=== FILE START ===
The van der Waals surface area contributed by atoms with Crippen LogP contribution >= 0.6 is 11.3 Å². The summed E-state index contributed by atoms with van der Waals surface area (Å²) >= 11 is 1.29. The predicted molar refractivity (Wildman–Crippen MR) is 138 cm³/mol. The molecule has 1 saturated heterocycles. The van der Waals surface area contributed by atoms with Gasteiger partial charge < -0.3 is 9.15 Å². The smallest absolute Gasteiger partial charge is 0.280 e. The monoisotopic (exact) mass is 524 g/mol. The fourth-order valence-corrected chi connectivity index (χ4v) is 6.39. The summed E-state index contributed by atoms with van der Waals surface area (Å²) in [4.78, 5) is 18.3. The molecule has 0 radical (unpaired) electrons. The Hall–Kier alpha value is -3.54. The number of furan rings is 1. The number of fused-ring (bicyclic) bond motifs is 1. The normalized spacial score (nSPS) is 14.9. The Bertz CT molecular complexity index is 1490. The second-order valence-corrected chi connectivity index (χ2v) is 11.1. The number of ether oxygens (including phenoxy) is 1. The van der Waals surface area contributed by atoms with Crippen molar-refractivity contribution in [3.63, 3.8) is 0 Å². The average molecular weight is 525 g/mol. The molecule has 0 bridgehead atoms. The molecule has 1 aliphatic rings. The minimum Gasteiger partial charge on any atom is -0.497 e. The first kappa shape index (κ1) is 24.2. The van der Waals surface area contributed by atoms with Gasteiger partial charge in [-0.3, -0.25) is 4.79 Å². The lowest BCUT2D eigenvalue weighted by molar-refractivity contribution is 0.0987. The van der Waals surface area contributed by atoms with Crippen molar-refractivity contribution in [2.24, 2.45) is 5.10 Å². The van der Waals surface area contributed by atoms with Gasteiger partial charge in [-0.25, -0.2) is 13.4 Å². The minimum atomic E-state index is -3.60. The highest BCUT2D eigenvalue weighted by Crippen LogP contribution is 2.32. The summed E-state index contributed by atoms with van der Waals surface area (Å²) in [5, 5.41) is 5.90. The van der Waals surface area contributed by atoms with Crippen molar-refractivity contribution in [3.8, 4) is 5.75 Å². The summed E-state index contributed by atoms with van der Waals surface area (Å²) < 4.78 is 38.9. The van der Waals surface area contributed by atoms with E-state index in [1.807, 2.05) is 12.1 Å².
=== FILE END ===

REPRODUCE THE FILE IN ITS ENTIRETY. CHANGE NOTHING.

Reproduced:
The van der Waals surface area contributed by atoms with Crippen LogP contribution >= 0.6 is 11.3 Å². The summed E-state index contributed by atoms with van der Waals surface area (Å²) >= 11 is 1.29. The predicted molar refractivity (Wildman–Crippen MR) is 138 cm³/mol. The molecule has 1 saturated heterocycles. The van der Waals surface area contributed by atoms with Gasteiger partial charge < -0.3 is 9.15 Å². The smallest absolute Gasteiger partial charge is 0.280 e. The monoisotopic (exact) mass is 524 g/mol. The fourth-order valence-corrected chi connectivity index (χ4v) is 6.39. The summed E-state index contributed by atoms with van der Waals surface area (Å²) in [4.78, 5) is 18.3. The molecule has 0 radical (unpaired) electrons. The Hall–Kier alpha value is -3.54. The number of furan rings is 1. The number of fused-ring (bicyclic) bond motifs is 1. The normalized spacial score (nSPS) is 14.9. The Bertz CT molecular complexity index is 1490. The second-order valence-corrected chi connectivity index (χ2v) is 11.1. The number of ether oxygens (including phenoxy) is 1. The van der Waals surface area contributed by atoms with Crippen molar-refractivity contribution in [3.63, 3.8) is 0 Å². The average molecular weight is 525 g/mol. The molecule has 0 bridgehead atoms. The molecule has 1 aliphatic rings. The minimum Gasteiger partial charge on any atom is -0.497 e. The first kappa shape index (κ1) is 24.2. The van der Waals surface area contributed by atoms with Gasteiger partial charge in [-0.3, -0.25) is 4.79 Å². The lowest BCUT2D eigenvalue weighted by molar-refractivity contribution is 0.0987. The van der Waals surface area contributed by atoms with Crippen molar-refractivity contribution in [2.24, 2.45) is 5.10 Å². The van der Waals surface area contributed by atoms with Gasteiger partial charge in [-0.25, -0.2) is 13.4 Å². The minimum atomic E-state index is -3.60. The highest BCUT2D eigenvalue weighted by Crippen LogP contribution is 2.32. The summed E-state index contributed by atoms with van der Waals surface area (Å²) in [5, 5.41) is 5.90. The van der Waals surface area contributed by atoms with Crippen molar-refractivity contribution in [3.8, 4) is 5.75 Å². The summed E-state index contributed by atoms with van der Waals surface area (Å²) < 4.78 is 38.9. The van der Waals surface area contributed by atoms with E-state index in [1.807, 2.05) is 12.1 Å².